I-35 was closed for about nine hours overnight at Slaughter Lane so the Texas Department of Transportation could begin tearing down an almost 60-year old overpass. TxDOT opened the highway ahead of schedule Saturday at 8 a.m.

A closure of I-35 is scheduled again from 11 p.m. Saturday night to 10 a.m. Sunday morning, weather permitting. Drivers will be directed off the road at the Slaughter lane exit and can pass the area via the frontage road.

Don't Get Soaked by Buying a Flood-Damaged Car

May 11, 2016
Jocelyn Augustino/Wikimedia Commons (Public Domain)

From Texas Standard:

You may have noticed we've had a damp past few months. Of the many images from the recent downpours across Texas, few of those images communicate the depth of it all better than photos of capsized cars, up to their windshields in floodwaters. Even more dramatic is if your own vehicle has been flooded. Recently, Federal Emergency Management Agency (FEMA) has announced it's stepping in to help compensate many of those who have lost their cars due to water damage.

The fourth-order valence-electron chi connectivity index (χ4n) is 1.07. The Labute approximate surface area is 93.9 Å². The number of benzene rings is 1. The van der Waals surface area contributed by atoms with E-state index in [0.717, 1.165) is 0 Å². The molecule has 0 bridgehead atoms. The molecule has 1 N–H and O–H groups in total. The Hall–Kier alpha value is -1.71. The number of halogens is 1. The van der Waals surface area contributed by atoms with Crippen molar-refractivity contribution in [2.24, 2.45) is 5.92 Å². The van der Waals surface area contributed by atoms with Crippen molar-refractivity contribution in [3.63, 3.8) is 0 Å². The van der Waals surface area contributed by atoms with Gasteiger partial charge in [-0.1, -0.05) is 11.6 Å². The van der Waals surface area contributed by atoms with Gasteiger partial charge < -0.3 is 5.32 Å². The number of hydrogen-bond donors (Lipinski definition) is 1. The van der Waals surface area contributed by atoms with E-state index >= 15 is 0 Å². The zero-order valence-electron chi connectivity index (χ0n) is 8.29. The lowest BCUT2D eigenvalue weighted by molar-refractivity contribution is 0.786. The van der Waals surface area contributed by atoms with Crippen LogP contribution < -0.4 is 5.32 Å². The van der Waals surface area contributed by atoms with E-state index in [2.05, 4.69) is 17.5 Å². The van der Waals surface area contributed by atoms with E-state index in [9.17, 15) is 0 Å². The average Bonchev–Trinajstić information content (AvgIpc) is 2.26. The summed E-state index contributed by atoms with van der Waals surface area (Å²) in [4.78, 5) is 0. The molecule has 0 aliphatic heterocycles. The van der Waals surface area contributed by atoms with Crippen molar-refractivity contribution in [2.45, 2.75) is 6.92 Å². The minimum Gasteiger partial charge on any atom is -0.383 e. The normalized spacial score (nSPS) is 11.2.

Flickr/S Lowe (CC BY-ND 2.0)

From Texas Standard:

There's something about toll roads that just isn't very fun. It's probably that part where you have to pay to drive on them. Of course, we help pay for the roads we drive on through taxes and other fees – but it's more in your face when you roll through the toll plaza.

At least one Texas lawmaker is urging the state to pump the breaks.


Pexels (Public Domain)

From Texas Standard:

Police in Van Zandt County, Texas, are offering a reward to find the suspected shooter of a 39-year-old man who authorities believe was shot as the result of a road rage incident. This report echoes a series of stories that have been making headlines across the state: from the Marine who shot a student in Denton because she refused his advances, to the viral video of two Austin motorists swinging bats and two-by-fours at each other.

Miguel Gutierrez Jr. for KUT News